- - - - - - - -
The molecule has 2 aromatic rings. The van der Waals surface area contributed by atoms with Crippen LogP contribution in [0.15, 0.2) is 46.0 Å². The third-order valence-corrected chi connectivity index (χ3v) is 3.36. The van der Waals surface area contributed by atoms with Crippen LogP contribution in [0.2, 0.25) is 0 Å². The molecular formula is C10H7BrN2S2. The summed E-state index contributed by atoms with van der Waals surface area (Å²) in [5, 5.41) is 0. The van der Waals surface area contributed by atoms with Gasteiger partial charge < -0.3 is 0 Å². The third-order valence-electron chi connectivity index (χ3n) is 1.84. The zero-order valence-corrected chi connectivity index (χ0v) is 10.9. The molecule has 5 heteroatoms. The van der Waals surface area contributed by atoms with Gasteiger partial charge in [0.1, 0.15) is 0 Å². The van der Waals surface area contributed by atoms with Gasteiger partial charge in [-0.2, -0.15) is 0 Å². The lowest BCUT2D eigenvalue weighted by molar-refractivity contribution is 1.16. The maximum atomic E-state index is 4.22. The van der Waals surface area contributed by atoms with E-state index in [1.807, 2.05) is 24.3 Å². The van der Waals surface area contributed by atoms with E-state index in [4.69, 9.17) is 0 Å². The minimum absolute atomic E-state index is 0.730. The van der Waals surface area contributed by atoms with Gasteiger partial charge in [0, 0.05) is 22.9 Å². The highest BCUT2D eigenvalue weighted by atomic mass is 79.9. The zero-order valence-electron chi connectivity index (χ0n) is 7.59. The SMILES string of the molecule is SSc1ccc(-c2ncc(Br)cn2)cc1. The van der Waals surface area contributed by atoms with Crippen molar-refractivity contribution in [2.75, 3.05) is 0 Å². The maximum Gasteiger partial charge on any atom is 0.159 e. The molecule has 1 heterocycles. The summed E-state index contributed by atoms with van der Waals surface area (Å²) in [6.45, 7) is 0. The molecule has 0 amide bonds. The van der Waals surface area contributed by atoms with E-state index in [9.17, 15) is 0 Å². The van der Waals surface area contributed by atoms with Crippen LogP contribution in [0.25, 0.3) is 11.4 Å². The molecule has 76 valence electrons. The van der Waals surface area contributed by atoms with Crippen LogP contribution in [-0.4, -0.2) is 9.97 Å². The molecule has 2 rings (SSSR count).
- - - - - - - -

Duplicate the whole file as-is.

The molecule has 2 aromatic rings. The van der Waals surface area contributed by atoms with Crippen LogP contribution in [0.15, 0.2) is 46.0 Å². The third-order valence-corrected chi connectivity index (χ3v) is 3.36. The van der Waals surface area contributed by atoms with Crippen LogP contribution in [0.2, 0.25) is 0 Å². The molecular formula is C10H7BrN2S2. The summed E-state index contributed by atoms with van der Waals surface area (Å²) in [5, 5.41) is 0. The van der Waals surface area contributed by atoms with Gasteiger partial charge < -0.3 is 0 Å². The third-order valence-electron chi connectivity index (χ3n) is 1.84. The zero-order valence-corrected chi connectivity index (χ0v) is 10.9. The molecule has 5 heteroatoms. The van der Waals surface area contributed by atoms with Gasteiger partial charge in [0.1, 0.15) is 0 Å². The van der Waals surface area contributed by atoms with Gasteiger partial charge in [-0.2, -0.15) is 0 Å². The lowest BCUT2D eigenvalue weighted by molar-refractivity contribution is 1.16. The maximum atomic E-state index is 4.22. The van der Waals surface area contributed by atoms with E-state index in [1.807, 2.05) is 24.3 Å². The van der Waals surface area contributed by atoms with E-state index in [4.69, 9.17) is 0 Å². The minimum absolute atomic E-state index is 0.730. The van der Waals surface area contributed by atoms with Gasteiger partial charge in [0, 0.05) is 22.9 Å². The highest BCUT2D eigenvalue weighted by atomic mass is 79.9. The zero-order valence-electron chi connectivity index (χ0n) is 7.59. The SMILES string of the molecule is SSc1ccc(-c2ncc(Br)cn2)cc1. The van der Waals surface area contributed by atoms with Crippen molar-refractivity contribution in [2.75, 3.05) is 0 Å². The maximum Gasteiger partial charge on any atom is 0.159 e. The molecule has 1 heterocycles. The summed E-state index contributed by atoms with van der Waals surface area (Å²) in [6.45, 7) is 0. The molecule has 0 amide bonds. The van der Waals surface area contributed by atoms with E-state index in [9.17, 15) is 0 Å². The van der Waals surface area contributed by atoms with Crippen LogP contribution in [0.25, 0.3) is 11.4 Å². The molecule has 76 valence electrons. The van der Waals surface area contributed by atoms with Crippen LogP contribution in [-0.4, -0.2) is 9.97 Å². The molecule has 2 rings (SSSR count).